Father Kevin Keaney, 1st MarDiv Chaplain, Korean War

 

Resolved, That two Battalions of marines be raised, consisting of one Colonel, two Lieutenant Colonels, two Majors, and other officers as usual in other regiments; and that they consist of an equal number of privates with other battalions; that particular care be taken, that no persons be appointed to office, or enlisted into said Battalions, but such as are good seamen, or so acquainted with maritime affairs as to be able to serve to advantage by sea when required; that they be enlisted and commissioned to serve for and during the present war between Great Britain and the colonies, unless dismissed by order of Congress: that they be distinguished by the names of the first and second battalions of American Marines, and that they be considered as part of the number which the continental Army before Boston is ordered to consist of.
Ordered, That a copy of the above be transmitted to the General.

Second Continental Congress on 10 November 1775 →']);" class="more-link">Continue reading

Padre of Guadalcanal

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(This is a post I did in 2009.  It seemed appropriate to repost it today.  Father Gehring pray for us that we may have the courage to face our challenges in life and win victories over them.)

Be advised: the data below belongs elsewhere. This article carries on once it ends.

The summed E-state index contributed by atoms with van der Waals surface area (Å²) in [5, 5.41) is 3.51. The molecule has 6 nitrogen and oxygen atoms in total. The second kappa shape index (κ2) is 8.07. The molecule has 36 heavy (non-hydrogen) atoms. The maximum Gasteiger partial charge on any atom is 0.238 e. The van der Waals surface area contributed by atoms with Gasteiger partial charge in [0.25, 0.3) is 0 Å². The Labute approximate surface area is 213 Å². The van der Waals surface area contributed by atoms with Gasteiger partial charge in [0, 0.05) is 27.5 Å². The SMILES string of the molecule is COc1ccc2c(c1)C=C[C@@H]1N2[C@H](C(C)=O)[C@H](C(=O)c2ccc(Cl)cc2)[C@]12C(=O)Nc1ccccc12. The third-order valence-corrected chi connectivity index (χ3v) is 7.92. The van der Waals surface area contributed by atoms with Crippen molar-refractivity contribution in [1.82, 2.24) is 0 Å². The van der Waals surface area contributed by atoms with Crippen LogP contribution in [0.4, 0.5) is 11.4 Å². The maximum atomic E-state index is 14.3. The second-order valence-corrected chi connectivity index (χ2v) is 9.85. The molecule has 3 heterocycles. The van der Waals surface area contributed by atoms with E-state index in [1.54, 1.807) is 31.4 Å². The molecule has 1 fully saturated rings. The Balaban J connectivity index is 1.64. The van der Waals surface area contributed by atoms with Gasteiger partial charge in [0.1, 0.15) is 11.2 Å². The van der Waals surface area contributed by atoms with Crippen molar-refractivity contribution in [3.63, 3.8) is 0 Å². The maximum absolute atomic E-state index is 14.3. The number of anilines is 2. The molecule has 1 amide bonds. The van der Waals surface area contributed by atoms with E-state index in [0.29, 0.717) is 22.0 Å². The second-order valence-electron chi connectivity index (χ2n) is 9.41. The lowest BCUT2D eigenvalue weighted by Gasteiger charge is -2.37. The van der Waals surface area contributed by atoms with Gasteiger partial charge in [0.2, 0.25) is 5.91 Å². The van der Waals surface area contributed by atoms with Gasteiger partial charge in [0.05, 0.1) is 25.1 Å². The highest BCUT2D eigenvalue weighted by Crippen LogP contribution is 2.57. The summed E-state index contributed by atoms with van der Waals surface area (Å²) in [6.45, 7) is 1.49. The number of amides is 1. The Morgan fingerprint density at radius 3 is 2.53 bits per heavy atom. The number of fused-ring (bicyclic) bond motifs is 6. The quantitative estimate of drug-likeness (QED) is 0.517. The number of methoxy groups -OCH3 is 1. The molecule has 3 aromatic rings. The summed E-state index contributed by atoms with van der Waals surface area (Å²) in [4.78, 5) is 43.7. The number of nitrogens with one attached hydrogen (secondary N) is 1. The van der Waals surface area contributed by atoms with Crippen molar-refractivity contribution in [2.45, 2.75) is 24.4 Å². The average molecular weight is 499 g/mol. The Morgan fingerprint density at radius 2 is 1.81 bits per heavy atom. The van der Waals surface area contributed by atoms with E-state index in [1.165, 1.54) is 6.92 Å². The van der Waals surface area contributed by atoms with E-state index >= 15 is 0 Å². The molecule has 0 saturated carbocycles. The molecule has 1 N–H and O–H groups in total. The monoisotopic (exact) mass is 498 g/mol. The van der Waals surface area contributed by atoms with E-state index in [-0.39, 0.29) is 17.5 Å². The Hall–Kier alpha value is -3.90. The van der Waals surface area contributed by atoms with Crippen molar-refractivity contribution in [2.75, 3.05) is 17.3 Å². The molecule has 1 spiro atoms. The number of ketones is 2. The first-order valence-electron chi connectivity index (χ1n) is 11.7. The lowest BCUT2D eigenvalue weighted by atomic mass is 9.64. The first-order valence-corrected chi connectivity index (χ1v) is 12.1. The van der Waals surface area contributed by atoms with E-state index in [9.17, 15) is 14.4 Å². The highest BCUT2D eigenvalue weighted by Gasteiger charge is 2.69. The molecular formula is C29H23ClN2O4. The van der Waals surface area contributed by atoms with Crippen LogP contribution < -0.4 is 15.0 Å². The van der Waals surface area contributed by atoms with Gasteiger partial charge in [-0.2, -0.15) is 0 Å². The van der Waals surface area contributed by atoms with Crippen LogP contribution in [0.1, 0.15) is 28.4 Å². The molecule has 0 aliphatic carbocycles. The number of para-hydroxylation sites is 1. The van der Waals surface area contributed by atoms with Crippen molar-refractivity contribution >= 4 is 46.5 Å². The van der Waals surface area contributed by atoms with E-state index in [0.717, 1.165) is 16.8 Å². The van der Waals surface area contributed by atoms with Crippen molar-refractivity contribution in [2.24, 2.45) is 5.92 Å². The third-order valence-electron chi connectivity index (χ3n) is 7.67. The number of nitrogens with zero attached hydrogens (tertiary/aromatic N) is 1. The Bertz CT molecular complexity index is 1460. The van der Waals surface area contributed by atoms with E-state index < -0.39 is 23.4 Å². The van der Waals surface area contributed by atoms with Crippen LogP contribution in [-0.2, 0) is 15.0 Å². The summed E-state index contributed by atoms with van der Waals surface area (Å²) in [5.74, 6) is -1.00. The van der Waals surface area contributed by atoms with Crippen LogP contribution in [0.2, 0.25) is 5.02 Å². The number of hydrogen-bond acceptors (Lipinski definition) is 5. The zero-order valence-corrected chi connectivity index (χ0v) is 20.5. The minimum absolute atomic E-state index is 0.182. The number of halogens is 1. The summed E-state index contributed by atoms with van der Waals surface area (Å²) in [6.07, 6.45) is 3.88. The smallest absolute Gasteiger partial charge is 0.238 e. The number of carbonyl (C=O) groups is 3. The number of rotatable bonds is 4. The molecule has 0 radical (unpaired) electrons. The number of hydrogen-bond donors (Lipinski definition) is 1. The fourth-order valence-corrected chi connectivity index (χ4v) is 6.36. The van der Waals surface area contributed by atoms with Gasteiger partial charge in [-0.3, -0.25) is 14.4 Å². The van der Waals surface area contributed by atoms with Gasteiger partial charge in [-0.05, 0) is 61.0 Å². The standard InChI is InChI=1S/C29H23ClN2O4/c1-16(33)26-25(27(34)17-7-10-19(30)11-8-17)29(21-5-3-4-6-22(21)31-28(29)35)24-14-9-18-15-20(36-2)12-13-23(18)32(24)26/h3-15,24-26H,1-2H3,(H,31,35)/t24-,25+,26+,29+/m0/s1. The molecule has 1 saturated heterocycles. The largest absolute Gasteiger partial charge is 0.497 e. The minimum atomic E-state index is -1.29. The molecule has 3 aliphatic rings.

Frederic Gehring was probably lucky that he was born and reared in Brooklyn.  It has always been a tough town and it prepared him for the adventurous life he was to lead.  Born on January 20, 1903,  he went on to attend and graduated from Saint John’s Prep.  Setting his eyes on being a missionary priest, he entered the minor seminary of the Vincentians, Saint Joseph’s, near Princeton,  New Jersey.  Earning his BA in 1925, he entered the seminary of Saint Vincent’s in Philadelphia.

Ordained as a priest on May 22, 1930, he was unable to immediately go to China due to military activity of the Communists in Kiangsi province.  For three years he traveled throughout the US raising funds for the missions in China, and, at long last, in 1933 he was able to pack his bags and sailed for China.  Laboring in the Chinese missions from 1933-1939 in the midst of warlordism, civil war and the invasion of China, commencing in 1937, by Japan must have been tough, but Father Gehring was always up to any challenge.  For example,  in 1938 Japanese planes strafed a mission he was at.  Father Gehring ran out waving a large American flag in hopes that the Japanese would not wish to offend a powerful neutral nation and would stop the strafing.  The Japanese planes did fly off, and Father Gehring was pleased until someone at the mission pointed out that maybe the Japanese had simply run out of ammo!  In 1939 Father Gerhring returned to the States to raise funds for the missions.